From navigating broken blenders to mildewed shower tiles, campus workers shared their experiences working for the University at a Thursday storytelling event highlighting personal narratives related to workers’ rights. The community service committee of the Pilipinx American Student Union (PASU) hosted the event at the Asian American Activities Center (A3C) with the goal of showing solidarity and appreciation for service workers on campus.
“We basically wanted to have an event where we could facilitate communication between students and workers on campus,” said Valory Banashek ’21, who co-organized the event with Alyssa Romanos ’21 and Jana Mauricio-Lee ’21. “Oftentimes we’ll go through our day-to-day as students and not really communicate with them unless we’re swiping through the dining halls or using the bathrooms.”
Cowell Cluster custodian Lourdes Wilson and Branner Hall custodian Jimmy Brigabriel discussed difficulties and rewards of working at Stanford after immigrating to the United States from the Philippines. They noted how daily tasks can be more taxing than one may expect.
“Sometimes students put their trash in the bathroom and there’s a broken blender or something that makes it too heavy,” Wilson said.
Wilson, who has worked at Stanford since 1983, previously served on a workers’ committee for health and safety. She spoke about supporting the administration on an initiative to reduce injuries by making trash bags clear and by installing steps to increase accessibility to dumpsters. The clear trash bags allow custodians to see if there are items such as broken bottles inside.
Brigabriel and Wilson agreed it is particularly difficult to scrub showers, with Wilson noting that, “a lot of workers get hurt.” Brigabriel mentioned instances in which he hit his head on a showerhead while cleaning.
“The tiles in Branner are really old, so you have to clean them every week,” he explained.
Wilson stressed the importance of renovating buildings on campus while keeping in mind how those renovations will affect service workers who clean and maintain them, but she said the administration is becoming much more responsive to workers’ needs.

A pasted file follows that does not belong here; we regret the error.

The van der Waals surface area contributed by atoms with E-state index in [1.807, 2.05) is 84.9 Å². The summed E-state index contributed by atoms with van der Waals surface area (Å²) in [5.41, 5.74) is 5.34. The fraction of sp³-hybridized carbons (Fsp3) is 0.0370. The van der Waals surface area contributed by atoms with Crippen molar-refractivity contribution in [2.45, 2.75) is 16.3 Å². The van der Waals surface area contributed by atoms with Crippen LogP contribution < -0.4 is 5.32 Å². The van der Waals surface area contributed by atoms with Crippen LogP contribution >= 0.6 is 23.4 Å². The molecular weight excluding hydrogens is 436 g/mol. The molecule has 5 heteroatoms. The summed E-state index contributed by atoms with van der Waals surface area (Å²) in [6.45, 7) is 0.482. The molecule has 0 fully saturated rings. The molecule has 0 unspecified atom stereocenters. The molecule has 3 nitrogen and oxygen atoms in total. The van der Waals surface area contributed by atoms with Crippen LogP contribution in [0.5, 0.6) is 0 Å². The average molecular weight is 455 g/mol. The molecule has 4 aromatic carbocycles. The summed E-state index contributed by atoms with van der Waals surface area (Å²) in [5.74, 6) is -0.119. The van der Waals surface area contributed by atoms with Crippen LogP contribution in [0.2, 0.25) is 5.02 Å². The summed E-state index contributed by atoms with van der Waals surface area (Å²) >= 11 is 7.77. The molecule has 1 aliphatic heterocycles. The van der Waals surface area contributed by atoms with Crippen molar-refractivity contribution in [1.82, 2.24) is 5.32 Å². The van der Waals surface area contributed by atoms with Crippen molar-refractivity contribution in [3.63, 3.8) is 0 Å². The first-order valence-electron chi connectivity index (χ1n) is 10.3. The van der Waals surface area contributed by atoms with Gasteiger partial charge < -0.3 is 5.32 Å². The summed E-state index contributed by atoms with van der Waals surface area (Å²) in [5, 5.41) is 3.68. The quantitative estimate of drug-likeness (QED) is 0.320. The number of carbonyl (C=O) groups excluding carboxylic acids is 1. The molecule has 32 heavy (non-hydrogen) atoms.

“Now [the administration] is listening because a lot of employees are getting hurt,” Wilson said.
However, Wilson also noted the “good benefits” that come along with working at Stanford, adding that she has formed many close relationships with students over the years.
“You can speak to them everyday, and sometimes they talk to you in different languages,” Brigabriel said, adding that past students helped him improve his Spanish after he told them the only Spanish word he knew was “burrito.”
Romanos said starting conversations between students and workers might be uncomfortable at first, but added that it is important for students to build relationships with people who have different roles on campus.
“Contract negotiations [for campus workers] are underway,” Romanos added, “so the timing of the event is really important. We also know that every year SCoPE does something at Parents’ Weekend to advance the rights of workers and housing justice issues, so we thought it was well-timed.”
Thursday’s event came on the heels of several campus demonstrations held by Stanford Coalition for Planning an Equitable 2035 (SCoPE 2035) last week in protest of Stanford’s lawsuit against Santa Clara County’s housing ordinance. Filed in both the state and federal court on Dec. 20, 2018, the Inclusionary Housing Ordinance requires Stanford to make at least 16 percent of its future rental housing units available at an affordable housing cost.
In a public statement responding to the lawsuits, the University acknowledged that affordable housing remains a critical challenge for many of its workers, while also arguing that the Ordinance “applies only to a single entity, unreasonably targeting Stanford and violating constitutional principle rights.”
SCoPE, however, sees the issue differently, calling ensuring affordable housing for Stanford’s workers a “moral issue” in a public Facebook post on the morning of the demonstrations.
“We cannot afford housing here,” said Wilson, who lives in Los Banos and commutes over four hours round-trip to get to work each day. “You have to do what you have to do to survive.”
Audience members at the event included students, staff and representatives of the Silicon Valley Workers Project.
“Hearing Lourdes’ and Jimmy’s stories makes me feel like I actually have a place to make a better change,” said Mellisa Risano, the Leave and Disability Manager for Residential and Dining Enterprises (R&DE). Risano, who has only held the position for two months, said her goal is to minimize injuries for workers and colleagues.
The event organizers presented Wilson and Brigabriel with flowers and thank-you cards following their discussion.
“I feel like I’m part of a family here,” Wilson said. “I love the students and I care about them.”
Contact Regina Kong at reginak ‘at’ stanford.edu.